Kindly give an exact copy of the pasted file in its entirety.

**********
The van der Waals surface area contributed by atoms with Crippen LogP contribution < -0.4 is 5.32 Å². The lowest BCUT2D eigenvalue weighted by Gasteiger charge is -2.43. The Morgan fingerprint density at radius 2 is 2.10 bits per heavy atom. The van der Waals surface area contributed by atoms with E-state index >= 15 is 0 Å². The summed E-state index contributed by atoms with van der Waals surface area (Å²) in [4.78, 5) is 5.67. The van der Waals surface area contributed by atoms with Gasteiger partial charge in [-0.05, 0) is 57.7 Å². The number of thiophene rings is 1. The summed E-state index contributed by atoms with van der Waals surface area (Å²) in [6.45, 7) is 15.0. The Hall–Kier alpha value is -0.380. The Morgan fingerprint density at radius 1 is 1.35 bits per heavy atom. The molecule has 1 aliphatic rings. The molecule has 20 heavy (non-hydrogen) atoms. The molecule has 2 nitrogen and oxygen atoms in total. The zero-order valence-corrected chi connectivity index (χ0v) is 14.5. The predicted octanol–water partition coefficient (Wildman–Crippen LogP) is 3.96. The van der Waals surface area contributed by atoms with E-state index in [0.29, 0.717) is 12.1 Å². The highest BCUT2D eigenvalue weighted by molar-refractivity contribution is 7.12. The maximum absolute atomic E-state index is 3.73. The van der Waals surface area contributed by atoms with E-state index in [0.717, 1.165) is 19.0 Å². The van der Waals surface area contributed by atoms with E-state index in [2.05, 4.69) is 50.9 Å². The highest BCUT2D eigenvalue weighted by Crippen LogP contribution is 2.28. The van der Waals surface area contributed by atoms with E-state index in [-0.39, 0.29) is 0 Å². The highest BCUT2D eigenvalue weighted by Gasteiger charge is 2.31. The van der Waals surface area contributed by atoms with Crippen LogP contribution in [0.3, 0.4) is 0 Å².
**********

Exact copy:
The van der Waals surface area contributed by atoms with Crippen LogP contribution < -0.4 is 5.32 Å². The lowest BCUT2D eigenvalue weighted by Gasteiger charge is -2.43. The Morgan fingerprint density at radius 2 is 2.10 bits per heavy atom. The van der Waals surface area contributed by atoms with E-state index >= 15 is 0 Å². The summed E-state index contributed by atoms with van der Waals surface area (Å²) in [4.78, 5) is 5.67. The van der Waals surface area contributed by atoms with Gasteiger partial charge in [-0.05, 0) is 57.7 Å². The number of thiophene rings is 1. The summed E-state index contributed by atoms with van der Waals surface area (Å²) in [6.45, 7) is 15.0. The Hall–Kier alpha value is -0.380. The Morgan fingerprint density at radius 1 is 1.35 bits per heavy atom. The molecule has 1 aliphatic rings. The molecule has 20 heavy (non-hydrogen) atoms. The molecule has 2 nitrogen and oxygen atoms in total. The zero-order valence-corrected chi connectivity index (χ0v) is 14.5. The predicted octanol–water partition coefficient (Wildman–Crippen LogP) is 3.96. The van der Waals surface area contributed by atoms with E-state index in [0.29, 0.717) is 12.1 Å². The highest BCUT2D eigenvalue weighted by molar-refractivity contribution is 7.12. The maximum absolute atomic E-state index is 3.73. The van der Waals surface area contributed by atoms with E-state index in [0.717, 1.165) is 19.0 Å². The van der Waals surface area contributed by atoms with E-state index in [2.05, 4.69) is 50.9 Å². The highest BCUT2D eigenvalue weighted by Crippen LogP contribution is 2.28. The van der Waals surface area contributed by atoms with E-state index in [-0.39, 0.29) is 0 Å². The highest BCUT2D eigenvalue weighted by Gasteiger charge is 2.31. The van der Waals surface area contributed by atoms with Crippen LogP contribution in [0.3, 0.4) is 0 Å².